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Starting this summer, Cisco’s Webex will begin to serve up insights for video calls to a select group of users for individuals, teams, and organizations. Examples include engagement insights, like how often you had your video on or showed up on time and the people or teams within an organization that you speak with most often.
The goal, Cisco VP Jeetu Patel told VentureBeat in a phone interview, is to make video calls better for people living in the hybrid world between in-person meetings in the office and virtual meetings at home. The tricky part, he said, is considering what information is good for an individual to know while not giving people the impression that Webex is, for example, flagging employees who are routinely late to meetings to managers.
“Let’s say you did 12 meetings today, and in six of those meetings with four people or less, you actually spoke for 90% of the time. That would be a really bad thing to give your boss, but a really good thing for you to have so you can say, ‘Oh, I should probably do a better job listening,’” he said. “The privacy on that front is not at the organizational level. It’s at the individual level. So when we provide insights like that to an individual, the individual owns the data, not the organization, because we don’t believe that without your explicit permission, you’d want to have your boss see that.”
Webex has introduced a series of new features in recent months, some powered by artificial intelligence, to change how people share information in video calls. Toward this end, Patel said, “We’ve probably invested about a billion dollars or so in the past two years in AI.”
Gesture recognition means that people in video calls can now raise their hand or give a thumbs up or thumbs down to ask to speak or register feedback. Another AI-powered feature on the way will crop the faces of people who attend in-person meetings for the person who’s working from home or remotely.
“Even though there are three people sitting in a conference room, we’ll actually break the stream into three separate boxes and show it to you, and our hardware will actually do that,” he said.
Patel has overseen the acquisition of three companies since joining Cisco last summer, after serving as chief product officer at Box. Last month, Cisco closed its acquisition of IMImobile for $730 million in part to beef up its AI capabilities. Last summer, Cisco announced plans to acquire BabbleLabs, an AI startup focused on filtering audio so that the sound of someone doing dishes nearby, a lawnmower, or loud background noise can be reduced or eliminated. And earlier this year, Cisco acquired Slido, a startup that makes engagement features for video calls like word clouds or upvoting questions. Such features can allow a meeting to take the structure of a town hall, with transparency around the top questions for employees within an organization since everyone can see the questions that are being posted.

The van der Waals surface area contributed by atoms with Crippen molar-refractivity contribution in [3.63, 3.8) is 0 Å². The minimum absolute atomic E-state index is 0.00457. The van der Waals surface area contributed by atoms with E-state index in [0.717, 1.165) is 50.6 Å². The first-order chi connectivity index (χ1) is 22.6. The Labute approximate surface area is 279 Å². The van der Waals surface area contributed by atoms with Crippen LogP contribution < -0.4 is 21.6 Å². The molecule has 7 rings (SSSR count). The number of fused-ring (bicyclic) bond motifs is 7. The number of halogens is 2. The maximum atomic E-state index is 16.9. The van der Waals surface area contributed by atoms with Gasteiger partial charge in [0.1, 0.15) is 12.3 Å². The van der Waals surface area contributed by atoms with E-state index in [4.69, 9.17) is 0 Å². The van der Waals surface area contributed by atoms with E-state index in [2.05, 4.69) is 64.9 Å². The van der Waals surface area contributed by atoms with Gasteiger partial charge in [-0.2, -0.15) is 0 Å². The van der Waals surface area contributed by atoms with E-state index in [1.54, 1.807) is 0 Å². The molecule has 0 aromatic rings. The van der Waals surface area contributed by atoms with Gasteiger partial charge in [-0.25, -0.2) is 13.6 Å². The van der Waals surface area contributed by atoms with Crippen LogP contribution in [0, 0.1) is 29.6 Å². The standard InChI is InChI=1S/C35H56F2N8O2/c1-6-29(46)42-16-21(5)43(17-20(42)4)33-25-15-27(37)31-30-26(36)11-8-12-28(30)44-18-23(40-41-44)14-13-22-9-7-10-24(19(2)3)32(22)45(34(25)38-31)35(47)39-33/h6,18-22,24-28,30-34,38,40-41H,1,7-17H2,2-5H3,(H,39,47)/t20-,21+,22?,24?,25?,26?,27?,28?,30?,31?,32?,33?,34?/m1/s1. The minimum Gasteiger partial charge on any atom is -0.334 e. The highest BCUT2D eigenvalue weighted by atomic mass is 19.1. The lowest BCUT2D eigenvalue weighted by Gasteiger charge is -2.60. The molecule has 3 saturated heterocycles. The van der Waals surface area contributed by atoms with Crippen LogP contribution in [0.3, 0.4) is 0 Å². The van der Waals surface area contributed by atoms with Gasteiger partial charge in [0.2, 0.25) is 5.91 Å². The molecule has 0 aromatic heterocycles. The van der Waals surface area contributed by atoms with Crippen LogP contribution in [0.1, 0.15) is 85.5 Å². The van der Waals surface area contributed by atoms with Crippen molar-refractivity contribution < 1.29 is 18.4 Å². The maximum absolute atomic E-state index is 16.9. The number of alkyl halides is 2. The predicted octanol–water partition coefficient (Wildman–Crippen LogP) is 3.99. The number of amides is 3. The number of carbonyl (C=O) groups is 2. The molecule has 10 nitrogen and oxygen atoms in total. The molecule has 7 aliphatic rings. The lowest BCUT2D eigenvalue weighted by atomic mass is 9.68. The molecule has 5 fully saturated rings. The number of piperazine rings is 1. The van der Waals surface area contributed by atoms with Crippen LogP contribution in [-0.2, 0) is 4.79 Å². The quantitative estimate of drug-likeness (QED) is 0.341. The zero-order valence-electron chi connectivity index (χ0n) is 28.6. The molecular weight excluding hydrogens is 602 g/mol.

“Engagement should not be measured based on having a judgment on someone saying, ‘I’m judging that you look sad, and therefore I’m going to do certain things … at that point in time in my mind, you could cross a boundary where there’s more bad that can come out of that than good,” he said.
In 2019, Cisco acquired Voicea to power speech-to-text transcription of meetings. Closed captioning and live translation are also available in Webex calls.
Deciding where to draw the line on which AI-powered features or insights to introduce in video calls can be a challenge with nuance. Earlier this year, Microsoft Research did a study with AffectiveSpotlight on AI for recognizing confusion, engagement, or head nods in meetings. If taken in the aggregate, picking up cues from the audience could be really helpful, particularly for large organizations. But if affective AI for video calls led to critique of how often a person smiles or shows certain forms of expression, it could be considered invasive, or counterproductive, or biased to certain groups of people.
Video analysis of expression today can have major shortcomings. A group of journalists in Germany recently demonstrated that placing a bookshelf in the background or putting on glasses can change affective AI evaluations of a person in a video.
It shouldn’t matter whether a person is an extrovert or prefers not to talk in group settings as long as they fulfill their job duties. And some people talk a lot but have nothing much say, while others talk less often but deliver sharp insights or sage advice. It just depends on the team, role, and scenario.
“I’d rather you give explicit permission than something you pick up because one, it’s bad if you misread [certain stats]. And two, there’s a fine line between ‘This is super productive’ and ‘We can’t do this because it violates my privacy or it’s just outright creepy,’” Patel said.
Cisco plans to roll out Webex People Insights globally over the span of the next year starting with select users in the U.S. this summer, announcing the news today as part of Cisco Live. In other Cisco Live news, on Tuesday Cisco announced plans to combine networking, security, and IT infrastructure offerings and work with the Duo authentication platform it acquired in 2018.
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